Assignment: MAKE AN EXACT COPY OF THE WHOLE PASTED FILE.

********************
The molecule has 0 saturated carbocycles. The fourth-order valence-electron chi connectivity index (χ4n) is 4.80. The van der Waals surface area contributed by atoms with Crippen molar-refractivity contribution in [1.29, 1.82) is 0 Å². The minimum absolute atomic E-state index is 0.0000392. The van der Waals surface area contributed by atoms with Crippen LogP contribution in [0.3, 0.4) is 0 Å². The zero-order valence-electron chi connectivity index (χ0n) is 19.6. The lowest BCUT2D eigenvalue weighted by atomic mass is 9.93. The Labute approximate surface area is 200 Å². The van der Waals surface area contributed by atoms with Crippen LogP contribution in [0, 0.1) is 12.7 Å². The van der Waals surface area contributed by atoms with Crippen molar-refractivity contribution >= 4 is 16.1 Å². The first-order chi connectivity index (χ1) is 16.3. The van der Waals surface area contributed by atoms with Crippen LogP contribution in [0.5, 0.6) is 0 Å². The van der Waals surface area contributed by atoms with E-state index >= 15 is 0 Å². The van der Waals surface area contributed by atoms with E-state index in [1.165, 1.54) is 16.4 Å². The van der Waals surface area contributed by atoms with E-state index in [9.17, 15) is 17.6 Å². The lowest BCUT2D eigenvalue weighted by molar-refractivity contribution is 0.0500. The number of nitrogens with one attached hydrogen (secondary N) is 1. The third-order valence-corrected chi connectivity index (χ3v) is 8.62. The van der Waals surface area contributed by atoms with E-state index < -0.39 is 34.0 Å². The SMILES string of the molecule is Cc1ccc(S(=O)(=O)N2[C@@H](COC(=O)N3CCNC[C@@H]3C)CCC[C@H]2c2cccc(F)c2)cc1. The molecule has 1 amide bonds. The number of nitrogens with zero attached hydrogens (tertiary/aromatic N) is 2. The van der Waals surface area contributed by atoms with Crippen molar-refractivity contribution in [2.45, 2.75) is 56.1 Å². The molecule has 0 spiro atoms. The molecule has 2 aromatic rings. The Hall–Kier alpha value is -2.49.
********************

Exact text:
The molecule has 0 saturated carbocycles. The fourth-order valence-electron chi connectivity index (χ4n) is 4.80. The van der Waals surface area contributed by atoms with Crippen molar-refractivity contribution in [1.29, 1.82) is 0 Å². The minimum absolute atomic E-state index is 0.0000392. The van der Waals surface area contributed by atoms with Crippen LogP contribution in [0.3, 0.4) is 0 Å². The zero-order valence-electron chi connectivity index (χ0n) is 19.6. The lowest BCUT2D eigenvalue weighted by atomic mass is 9.93. The Labute approximate surface area is 200 Å². The van der Waals surface area contributed by atoms with Crippen LogP contribution in [0, 0.1) is 12.7 Å². The van der Waals surface area contributed by atoms with Crippen molar-refractivity contribution >= 4 is 16.1 Å². The first-order chi connectivity index (χ1) is 16.3. The van der Waals surface area contributed by atoms with Crippen LogP contribution in [0.5, 0.6) is 0 Å². The van der Waals surface area contributed by atoms with E-state index >= 15 is 0 Å². The van der Waals surface area contributed by atoms with E-state index in [1.165, 1.54) is 16.4 Å². The van der Waals surface area contributed by atoms with E-state index in [9.17, 15) is 17.6 Å². The lowest BCUT2D eigenvalue weighted by molar-refractivity contribution is 0.0500. The number of nitrogens with one attached hydrogen (secondary N) is 1. The third-order valence-corrected chi connectivity index (χ3v) is 8.62. The van der Waals surface area contributed by atoms with E-state index < -0.39 is 34.0 Å². The SMILES string of the molecule is Cc1ccc(S(=O)(=O)N2[C@@H](COC(=O)N3CCNC[C@@H]3C)CCC[C@H]2c2cccc(F)c2)cc1. The molecule has 1 amide bonds. The number of nitrogens with zero attached hydrogens (tertiary/aromatic N) is 2. The van der Waals surface area contributed by atoms with Crippen molar-refractivity contribution in [2.45, 2.75) is 56.1 Å². The molecule has 0 spiro atoms. The molecule has 2 aromatic rings. The Hall–Kier alpha value is -2.49.